The Park Point complex is home to a Travelodge hotel
THE University of Limerick has confirmed that it has bought the €4m Park Point complex on the Dublin Road, as the company behind the development went into receivership.
The mixed use investment property situated on the edge of Castletroy sold for well in excess of its guide price of €3.5m, fetching in the region of €4.1m.
A number of bids from local and national investors were made through DTZ Sherry FitzGerald, the agents who launched the sale of the property in the last quarter of 2015.
John Buckley of DTZ Sherry FitzGerald said that the property was a strategic purchase on behalf of UL given the property’s location in such close proximity.
UL intends to use the 96,230 sq. ft. complex to further expand its campus facilities. The development is currently occupied by a number of retail warehouse units as well as a Travel Lodge hotel.
The eight-storey tower has five retail warehouse units, four vacant floors of office accommodation, a 70 bedroom hotel let to Travelodge, plus a unit occupied by Cafe Noir.
Built in 2007 by Cracken Properties and Kelly Developments Ltd, the development at that time was set to provide a new landmark for the city’s boundary, and was designed by the award-winning Limerick architects Michael Healy and Partners.
Developer Joe Hanrahan said at the time: “This is a landmark high quality mixed use development located in an unrivalled established business location” and “will be a unique commercial development”.
Mr Hanrahan had a €24m judgment served against him in the Commercial Court in 2014, arising from loans advanced by Bank of Scotland. His business partner John Shee, of the South Circular Road, whom gardai are pursuing on foot of another commercial judgment, has since moved to the south of France. Gardai have been limited in their powers to extradite him as it's a commercial rather than criminal matter.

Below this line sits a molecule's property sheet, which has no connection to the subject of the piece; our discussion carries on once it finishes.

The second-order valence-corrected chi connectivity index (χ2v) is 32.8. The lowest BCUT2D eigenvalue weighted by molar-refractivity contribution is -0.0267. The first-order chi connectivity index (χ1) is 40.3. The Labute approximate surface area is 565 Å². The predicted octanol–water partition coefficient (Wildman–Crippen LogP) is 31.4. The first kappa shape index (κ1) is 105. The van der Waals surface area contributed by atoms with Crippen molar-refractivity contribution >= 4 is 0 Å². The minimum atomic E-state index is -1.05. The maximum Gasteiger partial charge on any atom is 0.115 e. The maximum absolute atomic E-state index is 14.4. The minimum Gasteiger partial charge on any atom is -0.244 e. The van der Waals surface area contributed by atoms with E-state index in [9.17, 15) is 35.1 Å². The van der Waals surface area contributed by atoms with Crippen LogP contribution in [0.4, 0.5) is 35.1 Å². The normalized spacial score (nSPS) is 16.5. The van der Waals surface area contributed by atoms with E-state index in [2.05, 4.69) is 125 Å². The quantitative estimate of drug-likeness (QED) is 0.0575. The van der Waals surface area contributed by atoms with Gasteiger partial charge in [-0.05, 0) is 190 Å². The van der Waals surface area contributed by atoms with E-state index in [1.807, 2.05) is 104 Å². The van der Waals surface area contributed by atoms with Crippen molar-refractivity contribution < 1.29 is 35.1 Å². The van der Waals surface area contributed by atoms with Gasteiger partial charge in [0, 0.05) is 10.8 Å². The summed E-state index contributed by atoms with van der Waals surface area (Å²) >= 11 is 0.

Both men were directors of Cracken Properties, with a listed address in Limerick, but a receiver was appointed to the company, which also owned sites in Newcastle West and Ennis, among others in 2012.
While the development was pitched to capitalise on rising business in the Castletroy area, it will now be used to the advantage of UL.
“The University has expanded rapidly in the last 40 years and is now widely regarded as one of the most impressive campuses in Europe, spanning 133 hectares with world-class facilities designed to provide a unique learning environment for our students. The recent launch of our new strategic plan Broadening Horizons aims to build international impact and this new acquisition will help us to do just that," said UL president, Professor Don Barry.
Tadhg Kearney, chairman of Plassey Campus Centre (PCC) Ltd said that the building has been purchased "at a significant discount to the cost of building the equivalent space”.
“This acquisition gives UL a highly visible presence on the Dublin Road and in the view of PCC, presents opportunities for, among other things, student accommodation, conference facilities, indoor sports and recreation, together with storage spaces, hotel accommodation and restaurants.”
The existence of ancillary warehousing and office spaces at Park Point will also offer the potential for UL to continue to provide support for local enterprise and start-up companies, mirroring the current activity of its successful on-campus Nexus Centre in this new adjacent facility, stated a UL spokesperson.
PCC undertakes construction and property works on behalf of UL, its parent company.
It had a turnover of €15.6m in 2014, according to the most recent accounts available.
Its assets include Plassey Village, Thomond Village, Kilmurry Village, Dromroe Village, Cappavilla village residences, and William Brennan Court.
A subsidiary company manages Thomond Village and Cappavilla Village, and has the option of purchasing them for €33.18m and €34.06m respectively at the end of a ten-year period.
Income arising from the University Concert Hall amounted to €3.3m in 2014.